23. Maunsell, E., Brisson, J., and Deschenes, L. (1992). Psychological distress after initial treatment of breast cancer. Cancer 70: 120–125.Google Scholar
  24. McCubbin, H. I., and Patterson, J. M. (1983). Family stress and adaptation to crisis. In D. Olsen and B. Miller (eds.), Family Studies Yearbook, Beverly Sage, Hills, CA, pp. 87–106.Google Scholar
  25. Mishel, M. (1981). The measurement of uncertainty in illness. Nurs. Res. 30: 258–263.Google Scholar
  26. Mishel, M. (1983). Parents' perception of uncertainty concerning their hospitalized child. Nurs. Res. 32: 324–330.Google Scholar
  27. Mishel, M., Hostetter, T., King, B., and Graham, V. (1984). Predictors of psychosocial adjustment in patients newly diagnosed with gynecological cancer, Cancer Nurs. 7: 291–299.Google Scholar
  28. Mood, D. W. (1996). The diagnosis of cancer: A life transition. In R. McCorkle, M. Grant, M. Frank-Stromborg, and S. B. Baird (Eds.). Cancer Nursing, 2nd ed., W. B. Saunders, Philadelphia, pp. 298–314.Google Scholar
  29. Mood, D. W., Northouse, L. L., Risk, J. A., and Magnan, M. A. (1999). Risk for distress during radiation therapy: Gender, cultural, and socioeconomic diversity. Proceedings of the Midwest Nursing Research Society Annual Conference, Indianapolis, IN, p. 88.Google Scholar
  30. Mor, V., Allen, S., and Malin, M. (1994). The psychosocial impact of cancer on older versus younger patients and their families. Cancer 74: 2118–2127.Google Scholar
  31. Morris, T., Greer, H. S., and White, P. (1977). Psychological and social adjustment to mastectomy: A two-year follow-up study. Cancer 40: 2381–2387.Google Scholar
  32. Morrow, G. R., Chiarello, R. J., and Derogatis, L. R. (1978). A new scale for assessing patients' psychosocial adjustment to medical illness. Psychol. Med. 8: 605–610.Google Scholar
  33. Munkres, A., Oberst, M., and Hughes, S. H. (1992). Appraisal of illness, symptom distress, selfcare burden, and mood states in patients receiving chemotherapy for initial and recurrent cancer. Oncol. Nurs. Forum 19: 1201–1209.Google Scholar
  34. Northouse, L. L., Caffey, M., Deichelbohrer, L., Schmidt, L., Guziatek-Trojniak, L., West, S., Kershaw, T., and Mood, D. (1999). The quality of life of African-American women with breast cancer. Res. Nurs. Health 22: 449–460.Google Scholar
  35. Northouse, L. L., Dorris, G., and Charron-Moore, C. (1995a). Factors affecting couples' adjustment to recurrent breast cancer. Soc. Sci. Med. 41: 69–76.Google Scholar
  36. Northouse, L. L., Jeffs, M., Cracchiolo-Caraway, A., Lampman, L., and Dorris, G. (1995b). The emotional distress reported by women and husbands prior to a breast biopsy. Nurs. Res. 44: 196–201.Google Scholar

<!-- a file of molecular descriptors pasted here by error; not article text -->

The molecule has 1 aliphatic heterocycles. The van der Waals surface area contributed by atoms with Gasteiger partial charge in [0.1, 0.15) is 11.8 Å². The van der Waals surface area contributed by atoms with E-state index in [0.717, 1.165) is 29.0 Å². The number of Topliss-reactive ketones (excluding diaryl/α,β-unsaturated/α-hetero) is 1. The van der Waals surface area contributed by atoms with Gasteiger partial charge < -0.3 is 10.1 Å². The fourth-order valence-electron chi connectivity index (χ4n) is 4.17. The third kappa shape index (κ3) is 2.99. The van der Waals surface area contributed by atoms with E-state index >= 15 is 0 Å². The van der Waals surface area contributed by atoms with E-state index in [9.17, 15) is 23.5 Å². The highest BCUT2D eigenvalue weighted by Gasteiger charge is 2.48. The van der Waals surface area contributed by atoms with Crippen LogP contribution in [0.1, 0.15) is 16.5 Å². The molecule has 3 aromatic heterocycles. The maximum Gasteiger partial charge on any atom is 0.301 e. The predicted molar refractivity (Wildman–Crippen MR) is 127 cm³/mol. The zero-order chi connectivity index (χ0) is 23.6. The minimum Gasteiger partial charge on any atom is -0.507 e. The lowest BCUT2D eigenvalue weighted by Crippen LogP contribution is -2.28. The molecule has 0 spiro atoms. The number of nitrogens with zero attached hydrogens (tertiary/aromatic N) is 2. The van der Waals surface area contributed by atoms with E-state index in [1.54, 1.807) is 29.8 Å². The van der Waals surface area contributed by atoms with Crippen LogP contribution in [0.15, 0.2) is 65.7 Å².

37. Northouse, L. L., Mood, D., Templin, T., Mellon, S., and George, T. (2000). Couples' patterns of adjustment to colon cancer. Soc. Sci. Med. 50: 271–284.Google Scholar
  38. Northouse, L. L., and Swain, M. A. (1987). Adjustment of patients and husbands to the initial impact of breast cancer. Nurs. Res. 36: 221–225.Google Scholar
  39. Northouse, L. L., Templin, T., Mood, D., and Oberst, M. (1998). Couples' adjustment to breast cancer and benign breast disease: A longitudinal analysis. Psycho-Oncology 7: 37–48.Google Scholar
  40. Penman, D. T., Bloom, J. R., Fotopoulous, S. et al. (1986). The impact of mastectomy on selfconcept and social function: A combined cross-sectional and longitudinal study with comparison groups. Women Health 11: 101–130.Google Scholar
  41. Schag, C. A., Ganz, P. A., Polinsky, M. L., Fred, C., Hirji, K., and Petersen, L. (1993). Characteristics of women at risk for psychosocial distress in the year after breast cancer. J. Clin. Oncol. 11: 783–793.Google Scholar
  42. Scheier, M. F., and Bridges, M. W. (1995). Person variables and health: Personality predispositions and acute psychological states as shared determinants for disease. Psychosom. Med. 57: 255–268.Google Scholar
  43. Scott, D. W., Oberst, M. T., and Dropkin, J. M. (1980). A stress-coping model. Adv. Nurs. Sci. 3: 9–23.Google Scholar
  44. Smilkstein, G., and Zimlich, R. (1990). The stress scale validation study: An instrument for psychosocial stressor adjustment, Unpublished manuscript.Google Scholar
  45. Spanier, G. B. (1976). Measuring dyadic adjustment. New scales for assessing the quality of marriage and similar dyads. J. Marr. Fam. 38: 15–38.Google Scholar
  46. Spanier, G. B. (1989). Manual for the Dyadic Adjustment Scale, Multi-Health Systems, Toronto.Google Scholar
  47. Vinokur, A. D., Threatt, B. A., Vinokur-Kaplan, D., and Satariano, W. (1990). The process of recovery from breast cancer for younger and older patients. Cancer 65: 1242–1254.Google Scholar
  48. Watson, M., Haviland, J. S., Greer, S., Davidson, J., and Bliss, J. M. (1999). Influence of psychological response on survival in breast cancer: A population-based cohort study. Lancet 354: 1331–1336.Google Scholar
  49. Wellisch, D. K., Jamison, K. R., and Pasnau, R. O. (1978). Psychological aspects of mastectomy: II. The man's perspective. Am. J. Psychiat. 135: 543–546.Google Scholar

Copyright information

© Plenum Publishing Corporation 2001

Authors and Affiliations

  • Laurel Northouse
  • Tom Templin
  • Darlene Mood

There are no affiliations available

Personalised recommendations